Once the number of connecting factors has been ascertained for an individual, it must be reviewed against their ‘day count’ in the UK.
The legislation governing UK residency separates individuals into two groups – ‘Leavers’ and ‘Arrivers’. An individual is deemed to be a ‘Leaver’ if they have been resident in the UK in one or more of the preceding tax years. Conversely, an individual will be termed an ‘Arriver’ if they have not been resident in the UK for any of the preceding three tax years.
The level of connecting factors and days spent in the UK that constitute whether a person is UK resident vary depending on whether an individual is a ‘Leaver’ or ‘Arriver’.
The tables below outline the position in both instances:
Split Year Rules
If during the tax year an individual starts to live or work in the UK or abroad, the tax year may be split into two parts – a ‘UK part’ and an ‘Overseas part’.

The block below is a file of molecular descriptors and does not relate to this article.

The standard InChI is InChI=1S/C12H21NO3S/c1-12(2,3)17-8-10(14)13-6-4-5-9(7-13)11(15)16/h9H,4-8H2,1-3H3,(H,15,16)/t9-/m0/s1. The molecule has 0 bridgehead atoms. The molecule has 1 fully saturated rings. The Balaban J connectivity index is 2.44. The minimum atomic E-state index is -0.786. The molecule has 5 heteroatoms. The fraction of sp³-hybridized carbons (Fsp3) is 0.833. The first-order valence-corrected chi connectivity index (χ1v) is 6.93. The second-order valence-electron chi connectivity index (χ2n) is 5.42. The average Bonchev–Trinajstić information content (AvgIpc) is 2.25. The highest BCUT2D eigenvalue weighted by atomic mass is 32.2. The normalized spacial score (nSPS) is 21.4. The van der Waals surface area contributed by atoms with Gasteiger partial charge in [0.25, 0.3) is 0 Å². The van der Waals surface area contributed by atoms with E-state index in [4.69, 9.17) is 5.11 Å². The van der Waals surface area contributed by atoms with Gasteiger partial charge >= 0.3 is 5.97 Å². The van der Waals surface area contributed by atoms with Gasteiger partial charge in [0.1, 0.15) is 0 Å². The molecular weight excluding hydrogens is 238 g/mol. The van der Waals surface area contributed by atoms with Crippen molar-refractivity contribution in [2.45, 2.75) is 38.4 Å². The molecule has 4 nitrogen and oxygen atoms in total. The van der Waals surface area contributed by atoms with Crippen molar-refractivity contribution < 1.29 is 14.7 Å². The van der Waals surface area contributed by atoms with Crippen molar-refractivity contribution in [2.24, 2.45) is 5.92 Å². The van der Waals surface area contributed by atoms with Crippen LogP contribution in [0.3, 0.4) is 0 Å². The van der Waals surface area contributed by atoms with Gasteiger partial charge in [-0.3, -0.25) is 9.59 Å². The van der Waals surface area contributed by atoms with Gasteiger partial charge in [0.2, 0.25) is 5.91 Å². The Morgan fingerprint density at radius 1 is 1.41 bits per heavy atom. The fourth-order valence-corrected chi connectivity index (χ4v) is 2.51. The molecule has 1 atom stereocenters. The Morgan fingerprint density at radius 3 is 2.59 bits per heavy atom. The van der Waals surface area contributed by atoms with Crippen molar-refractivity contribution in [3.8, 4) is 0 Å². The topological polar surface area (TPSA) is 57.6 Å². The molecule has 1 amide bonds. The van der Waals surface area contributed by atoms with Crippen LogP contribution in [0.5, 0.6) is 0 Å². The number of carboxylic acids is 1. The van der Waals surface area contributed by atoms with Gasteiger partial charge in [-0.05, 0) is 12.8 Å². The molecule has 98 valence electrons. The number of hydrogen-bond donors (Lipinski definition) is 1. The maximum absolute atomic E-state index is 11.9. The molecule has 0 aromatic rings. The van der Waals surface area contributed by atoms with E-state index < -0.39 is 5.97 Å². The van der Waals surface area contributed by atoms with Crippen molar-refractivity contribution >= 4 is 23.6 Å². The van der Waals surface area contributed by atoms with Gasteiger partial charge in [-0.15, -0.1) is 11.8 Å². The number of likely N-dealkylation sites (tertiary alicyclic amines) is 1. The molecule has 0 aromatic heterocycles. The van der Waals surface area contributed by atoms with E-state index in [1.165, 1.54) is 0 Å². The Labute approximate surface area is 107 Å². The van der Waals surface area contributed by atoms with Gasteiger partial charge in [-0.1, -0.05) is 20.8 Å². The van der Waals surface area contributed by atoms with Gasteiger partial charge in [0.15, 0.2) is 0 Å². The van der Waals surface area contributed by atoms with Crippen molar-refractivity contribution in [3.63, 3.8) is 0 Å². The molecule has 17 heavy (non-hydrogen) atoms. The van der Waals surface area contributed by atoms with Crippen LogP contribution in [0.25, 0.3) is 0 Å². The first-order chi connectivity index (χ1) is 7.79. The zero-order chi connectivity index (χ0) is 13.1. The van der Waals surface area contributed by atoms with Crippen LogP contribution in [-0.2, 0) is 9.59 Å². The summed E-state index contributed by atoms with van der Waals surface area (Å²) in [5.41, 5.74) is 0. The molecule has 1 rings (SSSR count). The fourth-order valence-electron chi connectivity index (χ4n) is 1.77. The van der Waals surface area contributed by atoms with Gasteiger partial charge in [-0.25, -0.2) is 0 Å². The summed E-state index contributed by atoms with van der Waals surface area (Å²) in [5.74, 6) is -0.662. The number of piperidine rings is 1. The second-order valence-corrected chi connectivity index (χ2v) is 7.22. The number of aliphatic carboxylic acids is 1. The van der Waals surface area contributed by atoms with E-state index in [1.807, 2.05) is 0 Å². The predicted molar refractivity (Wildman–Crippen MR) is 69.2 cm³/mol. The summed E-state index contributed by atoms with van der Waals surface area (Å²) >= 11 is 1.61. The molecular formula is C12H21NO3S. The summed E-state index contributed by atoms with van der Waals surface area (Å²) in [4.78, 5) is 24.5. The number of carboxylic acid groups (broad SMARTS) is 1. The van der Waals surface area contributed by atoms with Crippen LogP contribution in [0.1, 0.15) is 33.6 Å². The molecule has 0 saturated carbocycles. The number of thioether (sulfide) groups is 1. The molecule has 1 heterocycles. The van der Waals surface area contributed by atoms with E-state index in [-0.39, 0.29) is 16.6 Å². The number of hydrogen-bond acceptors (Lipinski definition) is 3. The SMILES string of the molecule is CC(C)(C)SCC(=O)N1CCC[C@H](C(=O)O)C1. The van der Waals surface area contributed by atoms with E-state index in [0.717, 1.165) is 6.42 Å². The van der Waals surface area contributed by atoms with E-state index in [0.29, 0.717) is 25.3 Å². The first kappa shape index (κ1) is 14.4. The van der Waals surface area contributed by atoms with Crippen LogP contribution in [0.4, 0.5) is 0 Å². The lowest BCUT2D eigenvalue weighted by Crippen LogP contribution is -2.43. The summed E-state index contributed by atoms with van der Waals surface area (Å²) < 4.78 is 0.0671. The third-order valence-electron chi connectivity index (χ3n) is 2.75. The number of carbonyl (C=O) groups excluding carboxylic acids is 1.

The split year treatment allows foreign income arising during the overseas part not to be taxed in the UK. There are certain criteria which must be met for the split year treatment to apply, but assuming they do, the treatment is automatic and there is no need to make an election.
An individual is treated at being in the UK on any day where they are in the UK at midnight at the end of the day, therefore days of arrival into the UK are usually counted and days of departure are not.
There are certain instances where the ‘midnight rule’ does not apply such as for transit passengers travelling into the UK and leaving the next day or where there are exceptional circumstances beyond the individuals control for instance a sudden or life-threatening illness or injury. These are day are disregarded when looking at the day count (restricted to a maximum of 60 days).
In addition to the above, there are circumstances in which an individual may be deemed to be in the UK even if they are not present at midnight. These rules are intended to catch ‘commuter’ taxpayers who come in or out of the UK on a regular basis but are not there at midnight.
Determining an individuals residency is a complex and technical area of tax. If you would like more information specific to your own circumstances, please contact a member of our team.
This factsheet is based on law and HMRC practice at August 2018.